est arising in the planting of timber, it
may be worth while to learn something of
tl.is tree. By reference to the market
reports of lumber, it will be fouud that
chestunt timber is worth $40 per 1,000
feet. Counting the sawing Jit $4 to $b'
per 1,000 feet, itjeaves the value of an
ordinary-sized chestnut tree to be about
$18, allowing only 500 feet of timber to
each one. As it is easy for fovty trees to
grow upon an acre, which would bring
t hem 33 feet apart, an acre of fairh
growii chestnut timber would be worth,
standing, $720, for the limbs and tops
alone would be worth for firewood as
mrfc.li as the cost of felling and sawing
the tree, and the $750 would represent
the actual value of the logs. But this is
not the whole, by any means. A chest
nut tree begins to bear at the age of 8
vears, and every year will pav in its
fruit the interest on the land at the rate
of $200 per acre at seven per cent, inter
est. The nttts jnst now are worth $10
per bushel. They are scarce and high
this year, but the average price is $3 per
bushel. Allowing half a peck only to a
tree properly attended to and growing in
groves at a distance of 33 feet apart, this
would give five bushels per acre and a
yearly income of $15 without cost more
than picking up the nuts. By a little
care in killing off the chestnut moth,
which injures the fruit by depositing its
eggs in it and producing the worms which
bore the fruit, a higher price could be
procured for the nuts, for which there is
an extensive demand. So that the tree
will begin to pay a yearly income after
eight years, and this will gradually in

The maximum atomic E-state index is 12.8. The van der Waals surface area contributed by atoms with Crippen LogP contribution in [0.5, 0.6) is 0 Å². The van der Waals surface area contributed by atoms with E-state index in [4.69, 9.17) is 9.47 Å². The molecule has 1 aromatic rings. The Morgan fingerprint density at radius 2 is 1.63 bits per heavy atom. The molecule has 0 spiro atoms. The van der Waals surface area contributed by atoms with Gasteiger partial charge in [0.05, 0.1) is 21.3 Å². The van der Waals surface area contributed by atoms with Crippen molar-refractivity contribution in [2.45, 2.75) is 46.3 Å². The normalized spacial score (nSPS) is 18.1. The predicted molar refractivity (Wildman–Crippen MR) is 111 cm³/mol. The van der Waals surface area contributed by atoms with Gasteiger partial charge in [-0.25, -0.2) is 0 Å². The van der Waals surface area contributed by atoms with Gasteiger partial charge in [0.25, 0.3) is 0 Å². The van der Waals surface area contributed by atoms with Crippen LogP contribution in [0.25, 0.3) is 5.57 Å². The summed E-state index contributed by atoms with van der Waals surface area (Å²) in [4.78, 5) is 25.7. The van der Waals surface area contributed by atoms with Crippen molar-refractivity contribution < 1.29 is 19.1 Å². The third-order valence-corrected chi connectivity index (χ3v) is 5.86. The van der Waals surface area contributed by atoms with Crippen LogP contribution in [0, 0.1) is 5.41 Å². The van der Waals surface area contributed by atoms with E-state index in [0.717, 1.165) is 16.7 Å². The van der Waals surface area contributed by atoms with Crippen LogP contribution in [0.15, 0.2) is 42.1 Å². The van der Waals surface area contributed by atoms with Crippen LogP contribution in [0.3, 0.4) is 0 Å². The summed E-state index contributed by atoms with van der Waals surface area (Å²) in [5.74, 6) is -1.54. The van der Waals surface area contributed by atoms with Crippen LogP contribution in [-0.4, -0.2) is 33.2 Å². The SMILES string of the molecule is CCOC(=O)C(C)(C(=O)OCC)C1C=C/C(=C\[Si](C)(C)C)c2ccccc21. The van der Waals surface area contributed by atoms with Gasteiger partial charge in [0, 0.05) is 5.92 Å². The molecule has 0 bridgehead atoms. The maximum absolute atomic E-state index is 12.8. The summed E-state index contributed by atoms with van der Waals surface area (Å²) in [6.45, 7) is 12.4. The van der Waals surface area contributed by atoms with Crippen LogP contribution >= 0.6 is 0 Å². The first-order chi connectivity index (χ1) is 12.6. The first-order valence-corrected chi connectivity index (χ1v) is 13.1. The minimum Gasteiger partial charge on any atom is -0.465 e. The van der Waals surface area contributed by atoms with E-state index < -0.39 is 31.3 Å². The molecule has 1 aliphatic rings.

crease as the tree grows larger and will
finally yield a handsome sum of money
when but 20 years old. If intended to be
cut at that time they may be planted 20
feet apart, and a hundred trees may be
grown upon an acre. No replanting is
necessary. The trees sprout from the
stump freely, and a considerable sum
may be made after five or six years from
the poles which can be thinned out. Is
there any more valuable than this for the
farmer who has land out of cultivation to
plant for profit ?
Don't go t bed with cold feet.
Don't sleep in the same uuder-gar-ments
that are worn during the day.
Don't sleep 4n a room that is not well
ventilated. Don't sit or sleep in a
draught. Don't lie on the left side
too much. Don't lie on the back, to
keep from snoring. Don't try to get
along with seven or eight hours' sleep
out of twentjr-four. Don't jump out
of bed immediately on awakeuii ir in
Don't forget to rub
yourself well all over with aerash
towel or ha utls before dressing. Don't
forget to take a drink of pure water
before breakfast. Don't take lot g
walks when the stomach is entirely
empty. Don't start to a day's work
without eating a good breakfast
Don't eat anything but well cooked
and nutritious foods. Don't eat what
you don't want just to save it. Don't
eat between meals or enough to cause
uneasiness at meal time. Don't eat
the smallest morsel unless hungry, if
well. Don't try to keep up on alco
holic stimulants; when nature is call
ing you to sleep. Don't stand over
hot air registers. Don't inhale hot
air or fumes of any acids. Don't fillj
the gash with soot, sugar or anything
else to arrest the hemorrhage when
you cut yourself, but bring the strips j Very fine nice pie,' he sa?d bow
of adhesive plaster. Don't wear thin!. . .: Al hnKtl
nose or ngui-soicu shk v
by reading on an empty stomach or
wet weaiuer. ssuu ohiu
when ill. Don't ruin your eyes by
reading or sewing at dusk, uy a dun
light or flickering caudle, or when j
very tired. Don't sing or holler'
when your throat is sore or you are
hoarse. Don't drink ice-water when j
you are very warm, and never a
glassful at a time, but simply sip it. I
Don't take some other person's niedi- '
cine because you are si mi larlv afflict- j
j yv . i .1 -i .i .
ed. Don't bathe in less than two I
hours after eating. Don't eat in less i
than two hours xafter ba hi ng. Don't i
call so frequently on your sick friend
as to make your conversation a bore.
Don t make a practice of relating .
scanoai, or siories caicuiaieu 10 oe
press the spirits of the sick. Don't
call on your sick friend and advise
him to take some other medicine, get
another doctor, eat more, eat less, sit
up or talk him to death before you